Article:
Whoop Dee Doo is an art collective based in Kansas City, Mo., but it’s quirky enough to have emerged from Baltimore. It produces a faux public access television program that combines elements of Pee-wee’s Playhouse, Double Dare, Soul Train, and The Carol Burnett Show, among others. Since 2006 the collective’s members have taped these live shows a few times a year, and the footage is posted on its web site, whoopdeedoo.tv. Co-founders Jaimie Warren and Matt Roche, along with a fluctuating cast of collaborators, employ a unique brand of community engagement in cities across the country and internationally, creating a show that is at once flavored by the local and wholly out of this world. Recently, a group of local curators from the Maryland Institute College of Art’s MFA in Curatorial Practice invited Whoop Dee Doo to put together a show in Baltimore, and on April 12, 15 artists from the show began arriving, primed to create colorful mayhem.
In putting together a typical show, Whoop Dee Doo holds workshops with local youth groups, who help with research, development, and installation of the elaborate sets. (Whoop Dee Doo’s energy is prodigious. The sets, props, and costumes created for its projects represent an artistic output that would make Damien Hirst blush.) Warren, usually dressed as an item of junk food, and Roche, as a listless werewolf, host the show, with other Whoop Dee Doo artists making regular appearances as characters such as Wet Clown, a forgetful joker who is always inexplicably soaking wet.
But the bulk of the show’s content comes from local talent groups. The nonprofit becomes acquainted with each community’s unique cultural makeup, inviting acts as disparate as drill teams and bagpipers to perform. Unexpected combinations are encouraged to inspire interactions between community members unlikely to meet outside the dreamlike environment of a Whoop Dee Doo hullabaloo. (At a 2010 show in Kansas City a group of clogging grannies stomped it out to a drag queen’s rendition of Rihanna’s “Disturbia,” for example. This level of oddball camp is par for the course.)
In Baltimore, Whoop Dee Doo is collaborating with youth from Muse 360, a nonprofit focused on dance, and 901 Arts, a Better Waverly community arts organization,* to create the set and costumes. The participants began with the disparate themes “science” and “royalty.” As of press time, the basic plot for the show revolves around an alien encounter in which performers show a mysterious foreign royalty that Baltimore is the greatest city in the world, home to things both rare and fascinating. More than a dozen local talent groups—including a Nepalese musician who contributed a song that will be interpreted by dancers from Muse 360, and Charm City Cakes, which is creating a secret treat geared toward the show—will then set out to prove that to be no idle boast.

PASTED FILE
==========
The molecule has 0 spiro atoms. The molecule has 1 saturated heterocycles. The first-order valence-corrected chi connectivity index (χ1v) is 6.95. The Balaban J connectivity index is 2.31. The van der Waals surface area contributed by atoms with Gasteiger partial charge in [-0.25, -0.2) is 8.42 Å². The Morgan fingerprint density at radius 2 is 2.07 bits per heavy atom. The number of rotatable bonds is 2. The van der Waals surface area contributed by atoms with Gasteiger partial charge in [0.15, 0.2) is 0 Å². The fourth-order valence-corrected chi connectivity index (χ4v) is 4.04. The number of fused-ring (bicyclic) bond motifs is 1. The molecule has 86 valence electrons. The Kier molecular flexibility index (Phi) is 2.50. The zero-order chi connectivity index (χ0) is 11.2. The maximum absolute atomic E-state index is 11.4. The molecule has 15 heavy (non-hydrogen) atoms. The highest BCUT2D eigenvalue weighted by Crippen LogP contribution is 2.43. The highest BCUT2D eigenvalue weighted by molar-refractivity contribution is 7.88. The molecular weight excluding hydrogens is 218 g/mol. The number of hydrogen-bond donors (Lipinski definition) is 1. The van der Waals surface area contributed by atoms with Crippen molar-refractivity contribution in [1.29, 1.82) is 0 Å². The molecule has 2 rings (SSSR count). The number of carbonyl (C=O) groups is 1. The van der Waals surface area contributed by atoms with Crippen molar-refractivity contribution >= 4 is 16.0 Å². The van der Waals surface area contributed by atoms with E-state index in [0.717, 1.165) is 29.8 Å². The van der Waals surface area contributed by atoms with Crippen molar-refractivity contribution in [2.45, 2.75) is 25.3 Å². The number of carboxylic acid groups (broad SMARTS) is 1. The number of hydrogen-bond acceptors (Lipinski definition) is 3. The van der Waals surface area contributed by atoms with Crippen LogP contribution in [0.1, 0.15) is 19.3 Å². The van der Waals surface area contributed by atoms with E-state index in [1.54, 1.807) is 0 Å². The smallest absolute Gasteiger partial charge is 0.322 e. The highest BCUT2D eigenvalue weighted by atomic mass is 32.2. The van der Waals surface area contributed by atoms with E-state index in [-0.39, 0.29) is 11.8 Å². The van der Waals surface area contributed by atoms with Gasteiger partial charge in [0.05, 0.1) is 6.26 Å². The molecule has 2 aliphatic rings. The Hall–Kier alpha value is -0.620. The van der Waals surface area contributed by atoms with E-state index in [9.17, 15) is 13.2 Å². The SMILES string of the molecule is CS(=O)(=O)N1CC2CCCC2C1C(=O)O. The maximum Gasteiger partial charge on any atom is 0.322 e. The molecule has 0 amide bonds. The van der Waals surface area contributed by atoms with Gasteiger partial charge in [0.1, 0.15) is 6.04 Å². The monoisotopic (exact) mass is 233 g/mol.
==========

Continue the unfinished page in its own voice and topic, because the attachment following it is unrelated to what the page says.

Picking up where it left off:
Initial visits to Whoop Dee Doo’s space in the City Arts building in Greenmount West revealed a jungle of cardboard and two-by-fours. Giant papier-mâché eyeballs and half-finished costumes littered the room, and storyboards lined the walls. The set had to be completed a week before the show’s April 26 taping to allow for rehearsals, and the energy was frenzied but collegial. “We’re pushing people to step outside of their comfort zones, work with people they wouldn’t normally work with, build relationships with people they wouldn’t normally,” Warren says. “It’s very emotional. Whoever’s involved contributes so much of themselves. . . . I think it’s some of the most interesting parts of the show.”
It’s difficult to know exactly what to expect from a Whoop Dee Doo show. Last year in Portland, for a show titled “Your Body Isn’t a Wonderland, It’s Gross,” there were flappers covered in giant zits, a traditional Japanese Butoh dance troupe costumed as poop, and a contest that involved creating concoctions out of various vile-looking fake bodily fluids. In Malmo, Sweden, Whoop Dee Doo convinced a death-metal band called Pagan Rites to host a hugging contest. And Whoop Dee Doo threw a dazzling holiday party in 2008 for Deitch Projects, then a New York City art gallery; the party included a cameo by transgender model and performance artist Amanda Lepore. “There’s something cool about the mysterious element of what’s going on, people being confused or enveloped in how surreal everything is,” Warren says.
Chaos is one of the main ingredients in Whoop Dee Doo’s magic. By creating an environment that is strange and at times uncomfortable for everyone involved, the group levels the playing field. “It’s nice to approach in that way because you can remove some of the cultural bias that’s sort of built into any event, whether you want it or not,” Roche says. Like Pee-wee, Whoop Dee Doo manages to manufacture a world that is humorous, strange, and altogether unforgettable for kids and adults alike.
Whoop Dee Doo will hold two performances on April 26 at 5 P.M. and 7 P.M. at Gallery CA, City Arts Apartments, Brentwood and Oliver streets. Priority seating for kids and those in costume; flatscreen TVs on the building’s exterior will display a live feed for everybody else. On April 27, Whoop Dee Doo hosts a block party from 5-8 P.M. for Station North’s Final Friday, outside the same location. For more information, visit stationnorth.org/finalfridays.
*An earlier version of this article referred to 901 Arts as a Greenmount West community arts organization. It is a Better Waverly organization. City Paper regrets the error.